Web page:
The original Union store was founded in 1989 in New York by James Jebbia and Mary Anne Fusco of Supreme. From the beginning, it stood out for selling graphic T-shirts and an eclectic selection of brands from around the world. Beth, who had experience working at Stüssy and Supreme, introduced Chris to James and the vibrant downtown streetwear scene. Thus, in the late 1990s, Chris began working for Union as a salesclerk.
After moving up the ladder, Chris moved to Los Angeles in 2003 to work with Eddie Cruz, who had opened a Union Stüssy store in La Brea in 1991. In 2010, Chris took an even bolder step by buying the store from Cruz, who had focused more on Undefeated. Throughout this time, Beth has been a key partner and co-owner, using her experience as a costume designer to contribute behind the scenes with visuals, marketing, and styling that have given the store a unique perspective, celebrating black culture and identity. Together, they have transformed Union into a trusted destination and platform for streetwear and luxury brands, including the creation of a growing online brand and the opening of additional Union locations in Tokyo and Osaka.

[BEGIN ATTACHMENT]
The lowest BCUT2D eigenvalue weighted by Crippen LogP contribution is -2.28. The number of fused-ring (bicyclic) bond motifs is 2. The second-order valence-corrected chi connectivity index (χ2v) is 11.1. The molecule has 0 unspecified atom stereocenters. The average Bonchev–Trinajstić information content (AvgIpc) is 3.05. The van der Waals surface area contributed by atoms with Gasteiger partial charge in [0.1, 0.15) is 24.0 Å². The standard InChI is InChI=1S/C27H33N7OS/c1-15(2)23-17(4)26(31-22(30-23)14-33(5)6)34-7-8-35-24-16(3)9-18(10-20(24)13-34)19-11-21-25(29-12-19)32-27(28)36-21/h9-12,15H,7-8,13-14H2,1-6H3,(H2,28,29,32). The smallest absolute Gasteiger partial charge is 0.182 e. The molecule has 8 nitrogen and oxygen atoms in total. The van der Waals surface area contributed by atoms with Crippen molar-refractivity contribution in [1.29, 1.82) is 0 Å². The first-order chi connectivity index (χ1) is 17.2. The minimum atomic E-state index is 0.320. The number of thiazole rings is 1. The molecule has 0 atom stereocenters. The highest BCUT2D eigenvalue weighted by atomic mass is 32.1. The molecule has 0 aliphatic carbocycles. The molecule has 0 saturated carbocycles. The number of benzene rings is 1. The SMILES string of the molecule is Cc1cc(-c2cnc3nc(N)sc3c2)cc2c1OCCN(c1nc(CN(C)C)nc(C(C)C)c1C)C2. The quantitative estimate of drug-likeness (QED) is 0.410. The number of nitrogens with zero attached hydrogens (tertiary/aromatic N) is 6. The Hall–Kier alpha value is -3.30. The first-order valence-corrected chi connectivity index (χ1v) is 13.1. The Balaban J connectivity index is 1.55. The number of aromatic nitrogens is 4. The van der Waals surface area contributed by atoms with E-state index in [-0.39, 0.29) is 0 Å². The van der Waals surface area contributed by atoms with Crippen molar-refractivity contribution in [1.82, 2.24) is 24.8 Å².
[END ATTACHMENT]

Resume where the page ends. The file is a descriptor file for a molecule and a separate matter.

Because of the strength of their brand, Nike relied on Union to connect with the community they built.
This collaboration has led to highly sought-after sneakers, such as the Air Jordan 1 Retro High in 2018 and, more recently, the Air Jordan 1 High Woven and a Jordan 1 platform that tells the story of Beth and Chris meeting in Brooklyn in 1996. Beth has become increasingly prominent through her product line and retail platform called Bephies Beauty Supply. She is also a judge on the HBO streetwear competition program Max the Hype. Chris and Beth can be considered authentic influencers, helping customers understand what is cool and showing the industry how to tell meaningful stories about sneakers and streetwear.
Grace Wales Bonner founder of Wales Bonner
Grace Wales Bonner‘s luxury fashion proposition has revolutionized the way brands approach menswear, including the streetwear trend. Since starting her line in 2015 after graduating from Central Saint Martins, Bonner has been committed to permeating menswear with references to black culture, an aspect often overlooked in high-end fashion. Her mission is to explore black male identity through a sophisticated interpretation of athleisure.
While streetwear often relies on T-shirt graphics, Bonner prefers to create high-end garments that push the boundaries of traditional menswear. This boldness allowed her to win the prestigious LVMH award in 2016, becoming the first menswear designer to achieve it. She manages to make tailored clothing more relaxed and trendier for young consumers, but it is also her ability to bring a special, curated edge to sportswear that makes her a must-have artist. In 2019, she began a collaboration with adidas Originals, presenting a Spring/Summer 2020 collection that included a cream tailored tracksuit and a red knit vest.